THE Gladstone Ports Corporation will spend about $100 million deepening a shipping channel near the RG Tanna Coal Terminal.
The project will remove two million cubic metres of dredgings from the Clinton by-pass channel as a safety measure to protect ships berthed at the coal terminal.
"The current channel is 13 metres deep, which is fine for the LNG ships and the other, panamax class, ships which have traditionally travelled to wharves above the coal terminal as they are all shallow draft vessels," corporation chief Craig Doyle said.
"But now, with the advent of the Wiggins Island Coal Export terminal, there is a need for cape class ships, which are deeper draft vessels and we need to deepen the channel to 16m.
"The cape class vessels currently have to pass within 90m of the berthed coal ships. We knew several years ago that this could well pose a problem, and recent experience has shown that the problem does exist."
Deep draft ships displace a considerable amount of water, and the void left behind caused water to be sucked away from other vessels.
"This is a safety issue. When the ships pass the wharf, even at low speed the suction puts massive stress on the lines securing the berthed ships to the wharf. The last thing we need is to have those lines break and the ship to become free," he said.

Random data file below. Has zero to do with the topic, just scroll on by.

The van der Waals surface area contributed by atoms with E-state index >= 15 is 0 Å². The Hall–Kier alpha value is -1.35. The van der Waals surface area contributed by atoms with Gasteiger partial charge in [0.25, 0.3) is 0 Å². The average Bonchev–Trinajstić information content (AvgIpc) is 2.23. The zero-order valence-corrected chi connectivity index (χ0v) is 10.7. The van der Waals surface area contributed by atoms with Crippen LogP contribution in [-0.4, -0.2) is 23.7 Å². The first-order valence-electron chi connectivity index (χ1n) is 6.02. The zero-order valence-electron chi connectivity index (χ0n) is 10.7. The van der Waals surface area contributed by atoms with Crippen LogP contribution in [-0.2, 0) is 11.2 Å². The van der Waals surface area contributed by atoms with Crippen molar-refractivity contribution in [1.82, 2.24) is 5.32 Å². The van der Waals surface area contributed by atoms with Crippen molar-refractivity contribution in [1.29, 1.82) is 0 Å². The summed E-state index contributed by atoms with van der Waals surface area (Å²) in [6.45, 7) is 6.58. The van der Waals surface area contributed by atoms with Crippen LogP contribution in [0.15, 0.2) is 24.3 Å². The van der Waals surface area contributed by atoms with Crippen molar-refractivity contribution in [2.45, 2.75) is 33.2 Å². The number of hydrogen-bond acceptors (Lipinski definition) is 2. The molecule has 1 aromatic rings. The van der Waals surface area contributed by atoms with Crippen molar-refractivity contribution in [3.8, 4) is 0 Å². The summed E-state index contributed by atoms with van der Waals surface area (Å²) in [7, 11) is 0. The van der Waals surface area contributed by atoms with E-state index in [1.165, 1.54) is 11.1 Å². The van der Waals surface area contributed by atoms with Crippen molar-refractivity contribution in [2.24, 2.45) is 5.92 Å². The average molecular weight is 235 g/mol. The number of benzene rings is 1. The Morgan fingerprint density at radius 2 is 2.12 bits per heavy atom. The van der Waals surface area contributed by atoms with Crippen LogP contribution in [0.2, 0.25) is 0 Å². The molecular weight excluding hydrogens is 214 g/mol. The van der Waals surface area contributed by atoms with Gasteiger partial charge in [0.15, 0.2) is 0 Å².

"We haven't had that happen yet, and we don't want to see it happen."
Because the project will involve capital dredging, all dredgings will, by regulation, be dumped on land, and Mr Doyle said it was most likely they would be taken to the bund at Fisherman's Landing which was used for the majority of the recent Western Basin dredging project.
The project is small in comparison with the Western Basin dredging, where more than 20 million tonnes were dredged from the harbour floor to give LNG ships access to the three loading facilities on Curtis Island. That project cost $1.3 billion.
Mr Doyle said he expected the physical dredging to take between four and six months, but it was not likely to start until early 2017 after all environmental and regulatory hurdles had been dealt with through state and federal government agencies.
He said monitoring following the western basin project was still being undertaken and that had provided the corporation with significant amounts of data.
The corporation chief said the dredging project had been part of the port planning for some years.